November 16, 2015
Henry “Harry” S. Rowen, who as the second president of the RAND Corporation oversaw the creation of its graduate school and extended RAND's reach into domestic policy in the 1970s, has died. He was 90.
Rowen died Nov. 12 after collapsing at Stanford University, where he had taught for many years. He was president of RAND from January 1967 to April 1972.
In 1970, he helped found what is now known as the Frederick S. Pardee RAND Graduate School. It is the nation's largest public policy doctorate program and the only such program based at an independent public policy research organization.
“RAND was already in the business of educating people through its research output,” Rowen said in 1993. “The idea was to make it more explicitly an educational institution. The graduate school was an experiment and a successful one.”
“Harry's service to RAND was invaluable, from his early years as an economist to his later roles as president and trustee, and as a pioneer of the graduate school,” said Michael D. Rich, RAND's president and chief executive officer. “As an eminent scholar and national advisor, Harry contributed leadership along with insight and exemplified the contribution that an analyst can make to public affairs. To every task, he brought a singular and truly vital asset: an enormous appetite for new ideas.”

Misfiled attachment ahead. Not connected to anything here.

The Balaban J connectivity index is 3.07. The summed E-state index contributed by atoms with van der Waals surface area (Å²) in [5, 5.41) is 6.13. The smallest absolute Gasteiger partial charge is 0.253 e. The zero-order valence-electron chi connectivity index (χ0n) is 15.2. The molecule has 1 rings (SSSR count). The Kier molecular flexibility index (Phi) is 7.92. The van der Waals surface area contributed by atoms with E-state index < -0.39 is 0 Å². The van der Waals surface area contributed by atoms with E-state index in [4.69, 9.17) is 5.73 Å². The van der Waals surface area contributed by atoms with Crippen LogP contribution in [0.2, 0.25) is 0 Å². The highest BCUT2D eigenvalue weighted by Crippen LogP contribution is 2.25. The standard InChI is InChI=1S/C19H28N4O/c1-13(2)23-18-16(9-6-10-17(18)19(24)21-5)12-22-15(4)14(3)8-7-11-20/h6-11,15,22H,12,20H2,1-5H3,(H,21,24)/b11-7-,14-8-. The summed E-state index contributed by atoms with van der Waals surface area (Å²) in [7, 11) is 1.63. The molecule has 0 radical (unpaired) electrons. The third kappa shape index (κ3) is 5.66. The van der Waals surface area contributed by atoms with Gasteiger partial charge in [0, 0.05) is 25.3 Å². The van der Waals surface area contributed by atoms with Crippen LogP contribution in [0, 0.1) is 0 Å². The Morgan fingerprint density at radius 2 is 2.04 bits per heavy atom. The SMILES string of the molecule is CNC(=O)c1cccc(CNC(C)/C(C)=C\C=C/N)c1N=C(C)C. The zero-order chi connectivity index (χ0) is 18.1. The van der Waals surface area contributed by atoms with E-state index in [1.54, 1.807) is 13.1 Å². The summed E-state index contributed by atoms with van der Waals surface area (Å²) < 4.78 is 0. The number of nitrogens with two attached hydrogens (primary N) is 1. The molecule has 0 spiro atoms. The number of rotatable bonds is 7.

It was during Rowen's RAND presidency that Robert McNamara launched the study of U.S. policies in Vietnam that became known as the Pentagon Papers. As Rowen recalled in a 2005 interview: “I'm not sure I'm the only one, but I'm one of the people who said we should really get a record of this thing which has turned out so badly. Some of this might be fleeting material, and we ought to collect it. I don't know whether this prompted McNamara to do it or not, but in due course a team was assembled.”
When the research expanded to include 23 separate studies, Rowen authorized a few RAND analysts to join the team. Among them was Daniel Ellsberg, who later secretly photocopied the project's top secret documents and released them to The New York Times. When Ellsberg was arrested for conspiracy, espionage and theft of government property, Rowen knew that RAND's reputation was in jeopardy, and he resigned. He said in a statement at that time, “Maintaining vitality in institutions and in people is brought about by change—RAND and I are no exception.”
Born in Boston on Oct. 11, 1925, Rowen earned a bachelor's degree in industrial management from MIT and a master's in economics from Oxford University. After a management internship at Barnsdall Oil Company, Rowen began his career as an economist at RAND, where he worked from 1950–1953, 1955–1960, and again as president from 1967–1972.
He wrote on a wide range of policy questions including nuclear strategy, international security, economic development, arms control, defense spending, the global economy and the critical role of energy. Later, he focused on China and the rise of Asia in high technologies.